Carnegie Mellon University

Carnegie Mellon University is a private research university in Pittsburgh, Pennsylvania, United States. It began as the Carnegie Technical Schools, founded by Andrew Carnegie in 1900. In 1912, the school became Carnegie Institute of Technology and began granting four-year degrees. In 1967, the Carnegie Institute of Technology merged with the Mellon Institute of Industrial Research to form Carnegie Mellon University. The University’s 140-acre main campus is three miles from Downtown Pittsburgh and abuts the campus of the University of Pittsburgh in the city's Oakland neighborhood.

The University has seven colleges and schools: the Carnegie Institute of Technology (engineering), the College of Fine Arts, the College of Humanities and Social Sciences, the Mellon College of Science, the Tepper School of Business (formerly the Graduate School of Industrial Administration), the School of Computer Science, and the H. John Heinz III School of Public Policy and Management.

Since its inception, Carnegie Mellon has grown into a world-renowned institution, with programs that are frequently ranked among the best in the world. In the 2008 edition, U.S. News and World Report ranked Carnegie Mellon's undergraduate program 22nd in the nation, and its graduate programs in Computer Science 1st, Engineering 6th, Business 17th, Public Policy Analysis 4th, and Graphic Design 6th. The university attracts students from all 50 U.S. states and 93 countries and was named one of the "New Ivies" by Newsweek in 2006. Peer institutions of Carnegie Mellon include Caltech, Cornell, Duke, MIT, Northwestern, Princeton, Rice, Stanford and University of Pennsylvania.
Carnegie Technical Schools was founded in 1900 in Pittsburgh by the Scottish American industrialist and philanthropist Andrew Carnegie, who wrote the time-honored words "My heart is in the work" when he donated the funds to create the institution. Carnegie's vision was to open a vocational training school for the sons and daughters of working-class Pittsburghers. The name was changed to the Carnegie Institute of Technology in 1912, and the school began offering four-year degrees. In 1965, it merged with the Mellon Institute of Industrial Research to become Carnegie Mellon University. In addition, Carnegie founded Carnegie Mellon's coordinate women's college, Margaret Morrison Carnegie College in 1903 (the college closed in 1973).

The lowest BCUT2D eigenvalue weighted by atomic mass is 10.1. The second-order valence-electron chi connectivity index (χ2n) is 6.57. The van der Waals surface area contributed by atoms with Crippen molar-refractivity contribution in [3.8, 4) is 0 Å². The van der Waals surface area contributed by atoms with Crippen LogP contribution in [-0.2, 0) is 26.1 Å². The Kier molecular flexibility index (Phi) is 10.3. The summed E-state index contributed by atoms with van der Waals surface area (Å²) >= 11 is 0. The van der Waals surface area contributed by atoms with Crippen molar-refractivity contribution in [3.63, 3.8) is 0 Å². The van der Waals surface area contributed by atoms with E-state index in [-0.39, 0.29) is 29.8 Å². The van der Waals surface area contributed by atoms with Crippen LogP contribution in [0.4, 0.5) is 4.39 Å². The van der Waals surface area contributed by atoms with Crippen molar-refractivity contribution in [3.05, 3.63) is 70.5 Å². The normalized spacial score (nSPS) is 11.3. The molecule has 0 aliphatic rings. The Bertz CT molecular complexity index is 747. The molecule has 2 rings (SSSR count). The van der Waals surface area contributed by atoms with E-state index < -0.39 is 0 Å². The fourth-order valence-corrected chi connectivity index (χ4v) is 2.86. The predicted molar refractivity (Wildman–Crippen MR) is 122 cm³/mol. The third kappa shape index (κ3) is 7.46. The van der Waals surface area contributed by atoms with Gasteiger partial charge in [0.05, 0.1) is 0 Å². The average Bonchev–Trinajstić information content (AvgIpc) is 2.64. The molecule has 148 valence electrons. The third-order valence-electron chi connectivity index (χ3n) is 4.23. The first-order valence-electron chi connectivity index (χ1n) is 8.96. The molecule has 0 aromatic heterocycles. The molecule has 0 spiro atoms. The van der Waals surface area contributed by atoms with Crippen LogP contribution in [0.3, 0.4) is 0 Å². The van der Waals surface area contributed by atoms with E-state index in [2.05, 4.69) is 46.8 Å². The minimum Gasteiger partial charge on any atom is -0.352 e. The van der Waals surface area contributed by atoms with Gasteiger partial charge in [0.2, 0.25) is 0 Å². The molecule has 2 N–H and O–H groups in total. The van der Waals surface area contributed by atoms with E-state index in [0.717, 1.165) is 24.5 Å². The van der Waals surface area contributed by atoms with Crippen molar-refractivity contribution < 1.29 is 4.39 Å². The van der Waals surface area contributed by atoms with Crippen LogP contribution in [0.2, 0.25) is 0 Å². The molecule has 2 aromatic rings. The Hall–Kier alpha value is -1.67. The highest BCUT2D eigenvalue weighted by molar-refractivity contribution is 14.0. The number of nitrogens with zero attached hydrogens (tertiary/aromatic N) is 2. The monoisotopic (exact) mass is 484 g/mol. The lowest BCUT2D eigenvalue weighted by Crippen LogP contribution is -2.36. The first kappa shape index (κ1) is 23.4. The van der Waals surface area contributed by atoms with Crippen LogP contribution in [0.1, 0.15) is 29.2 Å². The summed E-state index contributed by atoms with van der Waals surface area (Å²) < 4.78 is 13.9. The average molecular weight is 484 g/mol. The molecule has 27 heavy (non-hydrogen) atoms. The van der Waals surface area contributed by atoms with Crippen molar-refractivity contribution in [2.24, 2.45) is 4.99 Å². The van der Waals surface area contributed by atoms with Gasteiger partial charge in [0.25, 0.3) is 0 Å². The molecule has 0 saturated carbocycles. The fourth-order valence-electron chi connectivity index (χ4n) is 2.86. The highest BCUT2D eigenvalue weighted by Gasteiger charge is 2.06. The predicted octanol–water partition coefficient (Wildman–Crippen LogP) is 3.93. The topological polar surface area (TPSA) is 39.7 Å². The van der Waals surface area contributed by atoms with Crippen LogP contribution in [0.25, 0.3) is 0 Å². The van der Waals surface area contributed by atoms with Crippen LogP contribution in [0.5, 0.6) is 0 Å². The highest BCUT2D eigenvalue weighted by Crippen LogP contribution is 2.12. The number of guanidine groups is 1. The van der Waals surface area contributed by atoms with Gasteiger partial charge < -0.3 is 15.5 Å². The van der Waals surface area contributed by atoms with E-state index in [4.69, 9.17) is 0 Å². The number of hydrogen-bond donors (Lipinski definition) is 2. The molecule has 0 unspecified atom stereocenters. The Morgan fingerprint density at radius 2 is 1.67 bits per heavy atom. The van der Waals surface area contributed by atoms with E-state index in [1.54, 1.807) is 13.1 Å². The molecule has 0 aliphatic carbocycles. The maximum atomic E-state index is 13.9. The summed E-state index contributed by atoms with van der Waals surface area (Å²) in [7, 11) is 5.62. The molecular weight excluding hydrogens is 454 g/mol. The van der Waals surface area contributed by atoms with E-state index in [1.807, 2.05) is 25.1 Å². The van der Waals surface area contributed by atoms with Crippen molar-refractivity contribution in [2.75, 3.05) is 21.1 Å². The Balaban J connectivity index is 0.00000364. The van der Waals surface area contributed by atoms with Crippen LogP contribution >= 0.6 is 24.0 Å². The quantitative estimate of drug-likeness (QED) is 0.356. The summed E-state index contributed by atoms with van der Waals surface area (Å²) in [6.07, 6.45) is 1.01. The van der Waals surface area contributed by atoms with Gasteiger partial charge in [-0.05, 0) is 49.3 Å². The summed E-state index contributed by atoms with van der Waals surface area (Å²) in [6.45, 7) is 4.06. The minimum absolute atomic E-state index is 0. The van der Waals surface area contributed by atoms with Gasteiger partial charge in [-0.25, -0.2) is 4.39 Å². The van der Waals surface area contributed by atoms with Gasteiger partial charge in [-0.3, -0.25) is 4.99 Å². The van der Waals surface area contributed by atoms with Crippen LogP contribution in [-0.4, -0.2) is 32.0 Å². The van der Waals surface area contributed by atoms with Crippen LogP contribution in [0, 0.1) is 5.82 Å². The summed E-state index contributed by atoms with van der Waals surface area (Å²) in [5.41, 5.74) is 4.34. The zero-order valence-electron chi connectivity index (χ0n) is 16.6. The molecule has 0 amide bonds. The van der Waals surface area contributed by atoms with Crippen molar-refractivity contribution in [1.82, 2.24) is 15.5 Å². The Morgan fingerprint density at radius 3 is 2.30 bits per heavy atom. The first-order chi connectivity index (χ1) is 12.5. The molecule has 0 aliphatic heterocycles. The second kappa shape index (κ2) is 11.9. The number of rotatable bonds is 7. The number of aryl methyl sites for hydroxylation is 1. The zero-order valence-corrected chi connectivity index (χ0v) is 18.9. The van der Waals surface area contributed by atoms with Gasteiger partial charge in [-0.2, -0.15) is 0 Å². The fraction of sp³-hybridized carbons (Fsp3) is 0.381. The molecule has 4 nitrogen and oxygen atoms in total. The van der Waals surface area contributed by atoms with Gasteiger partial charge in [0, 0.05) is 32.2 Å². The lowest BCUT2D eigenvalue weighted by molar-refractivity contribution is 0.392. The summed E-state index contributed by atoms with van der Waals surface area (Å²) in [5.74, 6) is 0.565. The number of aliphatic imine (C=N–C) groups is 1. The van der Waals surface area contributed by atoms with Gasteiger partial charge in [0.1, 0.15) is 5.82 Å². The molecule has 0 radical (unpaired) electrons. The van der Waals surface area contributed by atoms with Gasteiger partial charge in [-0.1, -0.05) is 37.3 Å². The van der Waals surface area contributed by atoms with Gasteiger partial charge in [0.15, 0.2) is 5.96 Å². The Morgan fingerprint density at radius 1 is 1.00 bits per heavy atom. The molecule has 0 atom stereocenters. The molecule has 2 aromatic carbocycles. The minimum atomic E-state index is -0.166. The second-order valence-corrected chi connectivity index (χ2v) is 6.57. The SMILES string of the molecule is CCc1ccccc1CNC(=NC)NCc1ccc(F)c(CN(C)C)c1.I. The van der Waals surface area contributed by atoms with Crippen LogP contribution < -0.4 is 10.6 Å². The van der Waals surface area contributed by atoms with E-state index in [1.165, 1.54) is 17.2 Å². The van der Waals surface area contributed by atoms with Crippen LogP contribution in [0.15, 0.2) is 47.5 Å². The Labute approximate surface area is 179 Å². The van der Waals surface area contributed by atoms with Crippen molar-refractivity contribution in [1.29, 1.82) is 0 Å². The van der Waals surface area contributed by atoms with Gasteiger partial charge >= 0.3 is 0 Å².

There was little change to the campus between World War I and II. A 1938 master plan by Githens and Keally suggested acquisition of new land along Forbes Avenue, but the plan was not fully implemented. The period starting with the construction of GSIA (1952) and ending with Wean Hall (1971) saw the institutional change from Carnegie Institute of Technology to Carnegie Mellon University. New facilities were needed to respond to the University's growing national reputation in artificial intelligence, business, robotics, and the arts. In addition, an expanding student population resulted in a need for improved facilities for student life, athletics, and libraries. The campus finally expanded to Forbes Avenue from its original land along Schenley Park. A ravine long known as "the cut" was gradually filled in to campus level, joining "the Mall" as a major campus open space.